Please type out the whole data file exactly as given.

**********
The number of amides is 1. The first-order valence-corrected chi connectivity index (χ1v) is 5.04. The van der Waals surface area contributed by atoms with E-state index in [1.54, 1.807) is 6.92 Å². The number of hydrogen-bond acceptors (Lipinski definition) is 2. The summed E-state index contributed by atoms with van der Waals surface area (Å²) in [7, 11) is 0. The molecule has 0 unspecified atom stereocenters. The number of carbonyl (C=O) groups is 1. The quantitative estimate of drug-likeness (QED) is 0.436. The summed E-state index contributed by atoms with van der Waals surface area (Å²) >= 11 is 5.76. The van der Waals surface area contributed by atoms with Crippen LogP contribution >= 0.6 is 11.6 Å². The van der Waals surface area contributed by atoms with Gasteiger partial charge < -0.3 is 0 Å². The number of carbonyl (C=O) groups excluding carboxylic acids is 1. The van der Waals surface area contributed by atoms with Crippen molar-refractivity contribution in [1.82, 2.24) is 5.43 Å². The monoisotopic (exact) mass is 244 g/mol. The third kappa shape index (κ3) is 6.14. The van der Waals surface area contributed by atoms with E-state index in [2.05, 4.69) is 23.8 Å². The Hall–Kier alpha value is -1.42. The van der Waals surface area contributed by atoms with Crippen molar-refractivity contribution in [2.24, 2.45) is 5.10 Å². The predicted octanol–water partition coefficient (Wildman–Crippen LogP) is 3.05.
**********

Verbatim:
The number of amides is 1. The first-order valence-corrected chi connectivity index (χ1v) is 5.04. The van der Waals surface area contributed by atoms with E-state index in [1.54, 1.807) is 6.92 Å². The number of hydrogen-bond acceptors (Lipinski definition) is 2. The summed E-state index contributed by atoms with van der Waals surface area (Å²) in [7, 11) is 0. The molecule has 0 unspecified atom stereocenters. The number of carbonyl (C=O) groups is 1. The quantitative estimate of drug-likeness (QED) is 0.436. The summed E-state index contributed by atoms with van der Waals surface area (Å²) >= 11 is 5.76. The van der Waals surface area contributed by atoms with Crippen LogP contribution >= 0.6 is 11.6 Å². The van der Waals surface area contributed by atoms with Gasteiger partial charge < -0.3 is 0 Å². The number of carbonyl (C=O) groups excluding carboxylic acids is 1. The van der Waals surface area contributed by atoms with Crippen molar-refractivity contribution in [1.82, 2.24) is 5.43 Å². The monoisotopic (exact) mass is 244 g/mol. The third kappa shape index (κ3) is 6.14. The van der Waals surface area contributed by atoms with E-state index in [2.05, 4.69) is 23.8 Å². The Hall–Kier alpha value is -1.42. The van der Waals surface area contributed by atoms with Crippen molar-refractivity contribution in [2.24, 2.45) is 5.10 Å². The predicted octanol–water partition coefficient (Wildman–Crippen LogP) is 3.05.